In my experimentation, so far, the ESP8266 is pretty cool but using the AT command interface requires at least an Arduino to do anything useful. Say I want to monitor a remote switch and send a UDP packet back to a Raspberry Pi when the switch changes state – that requires an arduino read the status of the switch, then send AT commands to the ESP8266 to transmit the data.
BUT WAIT! There are a couple of GPIO pins on the ESP8266-01 (GPIO0 and GPIO2):
Wouldn’t it be cool to read the status of the switch using GPIO0 and transmit the status change directly from the ESP8266 without any additional hardware? This can be done.
The first way is to setup the ESP8266 SDK (software development kit). This let’s you write and download C code for the ESP8266 much as you would for the Arduino.
That is certainly doable (and I may do this one of these days), but you have to learn the ESP8266 tool chain. I’m kind of lazy and really don’t want to go through that much trouble, especially since I’m not really going to do anything tricky – I just want to transmit status.
Enter NodeMCU‘s firmware. This version of ESP8266 firmware supports a LUA script interpreter. You can write simple scripts in the LUA language and execute them on the ESP8266. For simple logic operations, this seems like an ideal solution.
The first step is to get NodeMCU’s firmware installed, which is the topic of this post.
First off, the NodeMCU firmware was much easier to locate and install. I didn’t spend 30 minutes just trying to locate it. And the flash program is, well, cleaner anyway.
My general notes for the upgrade came from notes from a coworker as well as this site:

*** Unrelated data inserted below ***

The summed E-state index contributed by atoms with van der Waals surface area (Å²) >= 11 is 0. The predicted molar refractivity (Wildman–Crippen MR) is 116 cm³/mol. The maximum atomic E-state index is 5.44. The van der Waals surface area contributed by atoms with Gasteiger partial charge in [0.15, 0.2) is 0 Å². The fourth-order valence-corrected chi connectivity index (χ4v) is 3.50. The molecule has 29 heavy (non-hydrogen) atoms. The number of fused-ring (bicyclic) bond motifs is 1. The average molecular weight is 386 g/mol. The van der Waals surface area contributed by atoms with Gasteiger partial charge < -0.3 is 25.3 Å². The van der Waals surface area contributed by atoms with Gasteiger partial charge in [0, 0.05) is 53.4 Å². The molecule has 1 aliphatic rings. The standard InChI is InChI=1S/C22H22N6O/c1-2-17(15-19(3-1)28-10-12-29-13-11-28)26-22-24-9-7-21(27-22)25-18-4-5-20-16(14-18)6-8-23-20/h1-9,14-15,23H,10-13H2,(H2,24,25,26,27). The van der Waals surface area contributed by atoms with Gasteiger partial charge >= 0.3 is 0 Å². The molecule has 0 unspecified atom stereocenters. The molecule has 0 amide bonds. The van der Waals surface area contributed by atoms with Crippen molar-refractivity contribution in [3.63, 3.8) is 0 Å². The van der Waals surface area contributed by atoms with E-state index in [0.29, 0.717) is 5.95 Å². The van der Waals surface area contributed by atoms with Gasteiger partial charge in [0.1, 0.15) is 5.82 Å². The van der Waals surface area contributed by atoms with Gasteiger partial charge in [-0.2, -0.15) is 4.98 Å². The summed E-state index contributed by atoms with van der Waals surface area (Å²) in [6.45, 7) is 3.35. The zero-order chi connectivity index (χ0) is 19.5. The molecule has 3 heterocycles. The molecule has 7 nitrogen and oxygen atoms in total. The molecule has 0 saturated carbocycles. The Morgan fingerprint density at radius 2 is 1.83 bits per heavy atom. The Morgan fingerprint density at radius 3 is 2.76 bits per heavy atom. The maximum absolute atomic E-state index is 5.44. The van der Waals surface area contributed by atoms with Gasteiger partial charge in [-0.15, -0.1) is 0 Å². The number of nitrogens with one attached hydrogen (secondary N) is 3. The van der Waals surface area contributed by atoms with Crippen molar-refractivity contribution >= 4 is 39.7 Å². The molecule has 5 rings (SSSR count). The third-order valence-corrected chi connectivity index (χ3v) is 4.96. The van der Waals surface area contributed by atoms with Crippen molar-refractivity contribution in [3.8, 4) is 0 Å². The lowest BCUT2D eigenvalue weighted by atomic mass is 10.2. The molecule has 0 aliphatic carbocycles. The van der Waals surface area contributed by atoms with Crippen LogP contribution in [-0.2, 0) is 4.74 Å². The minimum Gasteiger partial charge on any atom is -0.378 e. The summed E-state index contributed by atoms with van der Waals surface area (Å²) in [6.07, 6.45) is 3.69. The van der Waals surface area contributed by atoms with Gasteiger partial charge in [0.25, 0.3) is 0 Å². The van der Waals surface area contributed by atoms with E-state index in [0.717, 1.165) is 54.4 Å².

I obtained the flasher software from:
and the latest firmware from:
Download these directories onto your system. From the flasher ZIP / directory locate the file nodemcu-flasher-master/Win32/Release/esp8266flasher.exe. from the firmware zip / directory locate the file nodemcu-firmware-master/pre_build/latest/nodemcu_latest.bin.
First, unplug the ESP8266 from the computer’s USB port. Short GPIO0 to ground, and plug the USB cable back in.
Start the esp8266flasher program. It should find the appropriate COM port on its own. If it can’t, you may need to change the USB COM port down to a smaller value (I’ve seen various places mention issues with the COM port being to large for some of these programs):
Click on the config tab, and then the little gear indicated here to enter the name of the firmware bin file:
Click back on the Operation tab and click on Flash:
The firmware will start being uploaded. I’m sure, as with any other firmware update, you absolutely do not want to interrupt this. The software indicates its progress:
Once completed, remove the ESP8266 from the USB port, disconnect the GPIO0 ground, and reconnect to the USB port.
Now connect to the ESP8266 using a terminal emulator, press ENTER and you will get a ‘>’ prompt.
To experiment with the ESP8266 now, take a look at lualoader found here:
I have found that I need to run lualoader as administrator for it to properly discover the ESP8266’s serial port.
I’ll address writing LUA scripts pretty quick now.